Reps. W.J. "Billy" Tauzin (R.-La.) and F. James Sensenbrenner (R.-Wis.) are preparing to introduce junk e-mail legislation that provides a measure of consumer protection from spam but mostly favors businesses that want to continue to exploit the advertising potential of mass e-mails.

According to a draft copy of the bill obtained by The Washington Post, the bill would require e-mailers to provide accurate electronic and physical addresses, prohibit harvesting of e-mail addresses and allow consumers to opt-out of e-mail offerings.

However, the legislation, which may be introduced as early as this week, would supercede tougher state anti-spam state laws, bar consumers from suing mass e-mailers and allow companies to send e-mail to anyone who has done business with the companies within the previous three years.

Tauzin, chairman of the House Energy and Commerce Committee, and Sensenbrenner, head of the Judiciary Committee, are attempting to craft a compromise bill between consumer groups that want spam barred and spammers behind bars and legitimate businesses that fear such sweeping legislation would lump them in with the notorious spammers.

The Tauzin-Sensenbrenner bill will be competing with legislation already introduced in the Senate by Conrad Burns (R.-Mont.) and Ron Wyden (D.-Ore) known as the CAN SPAM Act (Controlling the Assault of Non-Solicited Pornography and Marketing Act), which calls for unsolicited e-mail marketing messages to have a valid return address. The legislation would also mandate e-mail marketers be required to remove customers from their mailing lists if requested.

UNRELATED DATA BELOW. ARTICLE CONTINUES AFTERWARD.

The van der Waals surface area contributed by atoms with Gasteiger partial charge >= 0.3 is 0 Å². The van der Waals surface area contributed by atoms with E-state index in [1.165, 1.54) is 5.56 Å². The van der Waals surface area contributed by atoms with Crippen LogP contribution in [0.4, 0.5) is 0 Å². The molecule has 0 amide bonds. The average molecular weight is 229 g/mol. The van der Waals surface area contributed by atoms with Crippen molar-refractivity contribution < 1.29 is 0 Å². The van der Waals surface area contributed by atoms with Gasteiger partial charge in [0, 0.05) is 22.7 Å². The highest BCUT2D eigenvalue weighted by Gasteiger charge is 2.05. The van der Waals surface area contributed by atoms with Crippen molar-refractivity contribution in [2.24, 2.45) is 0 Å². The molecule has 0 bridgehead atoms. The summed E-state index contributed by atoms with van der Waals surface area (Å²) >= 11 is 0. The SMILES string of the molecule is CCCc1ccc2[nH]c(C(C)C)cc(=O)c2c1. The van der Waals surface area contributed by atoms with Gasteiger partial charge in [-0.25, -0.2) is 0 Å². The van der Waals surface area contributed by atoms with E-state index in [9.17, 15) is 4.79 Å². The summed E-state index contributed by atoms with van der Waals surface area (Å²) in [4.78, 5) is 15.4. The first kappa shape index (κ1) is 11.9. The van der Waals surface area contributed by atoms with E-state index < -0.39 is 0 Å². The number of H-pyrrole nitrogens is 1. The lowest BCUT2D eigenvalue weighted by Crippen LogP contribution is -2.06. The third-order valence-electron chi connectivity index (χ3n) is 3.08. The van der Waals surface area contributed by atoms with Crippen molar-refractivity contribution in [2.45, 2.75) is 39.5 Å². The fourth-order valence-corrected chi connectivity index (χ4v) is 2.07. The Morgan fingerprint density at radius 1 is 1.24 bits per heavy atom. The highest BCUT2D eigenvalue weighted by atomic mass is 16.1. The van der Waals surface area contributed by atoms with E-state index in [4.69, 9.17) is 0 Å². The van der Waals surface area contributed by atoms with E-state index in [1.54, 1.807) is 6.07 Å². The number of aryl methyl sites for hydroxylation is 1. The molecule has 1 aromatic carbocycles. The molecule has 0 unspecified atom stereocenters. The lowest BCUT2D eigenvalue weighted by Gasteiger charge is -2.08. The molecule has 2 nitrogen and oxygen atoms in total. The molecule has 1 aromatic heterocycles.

The bill gives more legal ammunition for ISPs to take spammers to court, allows the Federal Trade Commission to impose fines, and gives state attorneys general the power to bring lawsuits.

Sen. Charles Schumer (D-NY) is also promising to introduce legislation to create a national "do-not-spam" registry under the FTC's auspices and would also force Internet advertisers to put an ADV tag in the subject line of any unsolicited piece of e-mail. Burns and Wyden's bill contains no subject line labeling requirement.

In addition, Silicon Valley Rep. Zoe Lofgren (D.-Calif.) has prepared a bill called the REDUCE Spam Act (Restrict and Eliminate Delivery of Unsolicited Commercial E-mail). The legislation would create a bounty for the first person who reports a particular spammer and establishes criminal penalties for fraudulent spam. Lofgen also wants unsolicited e-mail to have labeled subject lines, such as ADV.

Tauzin and Sensenbrenner's powerful committee chairmanships in the Republican controlled House would seem to favor their legislation over the other proposed bills, and seems to track a recent survey that found American business e-mail users define the difference between spam and desired e-mail is whether the user has previously transacted business with the sender.

The survey, conducted by political and public affairs research firm Public Opinion Strategies for SurfControl, a Web and e-mail filtering firm, shows 54 percent of respondents said that unsolicited mass e-mail from a company they've done business with in the past is not spam. Everything else tested in the poll was considered spam.

By wide margins, respondents classified as spam:

  • Unsolicited mass e-mail that is deceptive in its subject line and hides the sender or seeks to commit fraud (93 percent);
  • Unsolicited mass e-mail, even if it comes from legitimate or well-branded businesses (82 percent);
  • Unsolicited mass e-mail on subjects or offers that interest them (78 percent).